Election 2016

Democrats and Civil Rights Groups Urge People of Color to Vote, Citing GOP Racism and Voter Suppression

In key battleground states, a blunt message to vote for change.

Photo Credit: ColorOfChange.org

Democrats and civil rights groups in 2014's battleground states are urging communities of color to turn out in force and vote against Republicans, explicitly saying that some of the GOP’s top candidates have supported the kinds of laws that led to Trayvon Martin’s shooting death, repression in Ferguson, Missouri, and the return of racist voting laws.

The messaging—some of the bluntest in a year setting advertising spending records—is being delivered on radio ads on African-American stations in North Carolina, on flyers left at doorways in Arkansas and Georgia, and is even coming from surrogate speakers for the top candidates. Last weekend, Alma Adams, a Democratic legislator in North Carolina, told a crowd at a rally for U.S. Sen. Kay Hagan, “We need to Uncle Thom—Tillis, that is, home,” referring to the Republican U.S. Senate candidate, who, as that state’s Speaker of the House, helped roll back voting rights and loosen gun laws.

North Carolina is not just a state where the outcome of the Senate race could determine whether Republicans will have a congressional majority for President Obama’s final two years. It’s also the state that has seen the most political advertising spending in 2014’s midterm election, according to industry experts. As a result, the brash racism-themed messages are intended to break through already numbing campaign advertising.

In North Carolina, a super PAC started by Democratic Senate Majority Leader Harry Reid, has been running an ad on black radio accusing Tillis of “making it harder for communities of color to vote” and backing the kind of gun law that “caused the shooting death of Trayvon Martin,” referring to the Florida youth who was killed in a “Stand Your Ground” confrontation with a self-styled vigilante. In Georgia, Democrats are distributing a flyer with a picture from Ferguson of two black children holding signs that say, “Don’t shoot,” and saying that turning out and voting is how “to prevent another Ferguson.”

In Arkansas, the civil rights group, Color of Change, also are circulating leaflets that have images of the Ferguson protests that say, “Enough! Republicans are targeting our kids, silencing our voices and even trying to impeach our president.”

“Our goal was to reach Black dropoff voters in seven states (Illinios, Michigan, North Carolina, Georgia, Florida, Arkansas, and Louisiana) with tested messages,” said Rashad Robinson, Color of Change’s Executive Director, in an e-mail Thursday. “The messages were both partisan and non-partisan, and were intended to help contextualize some of the issues that the Black community is facing.”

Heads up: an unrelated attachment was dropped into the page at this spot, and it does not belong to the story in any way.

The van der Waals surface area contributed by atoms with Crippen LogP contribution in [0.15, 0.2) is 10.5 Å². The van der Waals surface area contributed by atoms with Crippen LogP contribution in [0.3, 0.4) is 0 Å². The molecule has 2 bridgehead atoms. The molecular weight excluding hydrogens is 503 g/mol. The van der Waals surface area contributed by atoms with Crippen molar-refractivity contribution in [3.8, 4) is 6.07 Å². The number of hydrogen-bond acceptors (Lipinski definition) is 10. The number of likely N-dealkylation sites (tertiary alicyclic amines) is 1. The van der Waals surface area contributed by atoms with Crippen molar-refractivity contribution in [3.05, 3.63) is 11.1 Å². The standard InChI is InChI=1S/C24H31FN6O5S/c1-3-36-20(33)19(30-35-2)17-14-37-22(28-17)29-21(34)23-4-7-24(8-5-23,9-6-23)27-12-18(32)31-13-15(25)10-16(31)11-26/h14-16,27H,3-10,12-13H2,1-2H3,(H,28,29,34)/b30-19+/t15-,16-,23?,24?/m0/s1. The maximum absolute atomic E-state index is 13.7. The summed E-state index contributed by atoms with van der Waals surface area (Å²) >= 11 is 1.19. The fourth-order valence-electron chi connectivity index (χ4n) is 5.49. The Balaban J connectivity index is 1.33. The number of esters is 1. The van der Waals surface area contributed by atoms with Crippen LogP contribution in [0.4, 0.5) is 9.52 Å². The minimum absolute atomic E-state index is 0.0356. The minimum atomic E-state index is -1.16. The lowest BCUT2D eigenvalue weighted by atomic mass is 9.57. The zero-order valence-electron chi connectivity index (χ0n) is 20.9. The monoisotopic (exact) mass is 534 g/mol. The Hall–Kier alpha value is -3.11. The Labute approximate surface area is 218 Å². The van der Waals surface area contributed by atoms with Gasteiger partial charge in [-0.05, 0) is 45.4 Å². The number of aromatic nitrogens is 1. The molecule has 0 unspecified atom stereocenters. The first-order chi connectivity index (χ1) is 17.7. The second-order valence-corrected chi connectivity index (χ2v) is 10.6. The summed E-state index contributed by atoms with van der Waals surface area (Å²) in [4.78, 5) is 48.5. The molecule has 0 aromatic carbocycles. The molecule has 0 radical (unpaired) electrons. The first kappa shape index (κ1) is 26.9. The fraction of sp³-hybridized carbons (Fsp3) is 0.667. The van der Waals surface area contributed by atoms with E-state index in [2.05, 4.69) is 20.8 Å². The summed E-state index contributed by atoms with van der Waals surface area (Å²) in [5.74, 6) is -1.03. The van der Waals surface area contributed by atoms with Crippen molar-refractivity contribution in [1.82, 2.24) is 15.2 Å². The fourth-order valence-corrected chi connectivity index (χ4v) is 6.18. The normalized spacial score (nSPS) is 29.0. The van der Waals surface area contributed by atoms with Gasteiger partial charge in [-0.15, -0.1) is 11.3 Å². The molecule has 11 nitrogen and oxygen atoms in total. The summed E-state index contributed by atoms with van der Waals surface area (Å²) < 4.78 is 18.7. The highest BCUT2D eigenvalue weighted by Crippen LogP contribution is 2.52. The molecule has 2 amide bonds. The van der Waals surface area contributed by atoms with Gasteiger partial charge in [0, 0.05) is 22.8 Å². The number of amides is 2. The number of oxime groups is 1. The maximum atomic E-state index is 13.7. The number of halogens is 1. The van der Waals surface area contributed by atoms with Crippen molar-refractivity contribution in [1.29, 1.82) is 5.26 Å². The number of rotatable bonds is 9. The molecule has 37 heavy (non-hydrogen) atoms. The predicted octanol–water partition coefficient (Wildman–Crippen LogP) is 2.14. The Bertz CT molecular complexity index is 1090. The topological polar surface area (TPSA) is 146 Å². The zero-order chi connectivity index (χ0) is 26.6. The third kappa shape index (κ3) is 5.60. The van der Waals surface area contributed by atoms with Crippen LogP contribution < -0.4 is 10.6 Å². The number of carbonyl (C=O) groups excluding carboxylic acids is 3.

Republicans, needless to say, are complaining that Democrats are "playing the race card" or race baiting in a last-minute attempt to keep their Senate majority and help President Obama. “They have been playing on this nerve in the black community,” Michael Steele, the ex-Republican Party national chairman and an African-American from Ohio, told The New York Times, when asked about the messaging. 

However, Democrats and civil rights groups believe that the Republicans need to be held accountable for numerous laws and policies that hurt minority communities, such as new voting barriers, loosening gun controls, refusing to expand state-run Medicaid programs to help poor households get access to Obamacare, or threatening to impeach Obama.

Many of 2014’s battleground states have large communities of color—whether African-American or Latino—the Washington Post has noted, saying that many of 2014’s highly competitive elections could turn on whether non-white voters cast ballots in numbers that echo presidential years, which, historically, is 5 percent higher than midterm elections.   

“We know that some folks are less likely to vote in the midterms when we don't have the same urgency of a national candidate,” said Color of Change’s Robinson. “But when we engage people in our community on the issues of the last couple of years that have not only shaped our lives up to this moment but will continue to impact us for years to come, we can shed a light on the true power that lies in the ballot box.”     



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Steven Rosenfeld is a senior writing fellow of the Independent Media Institute, where he covers national political issues. He is the author of several books on elections, most recently Democracy Betrayed: How Superdelegates, Redistricting, Party Insiders, and the Electoral College Rigged the 2016 Election (March 2018, Hot Books).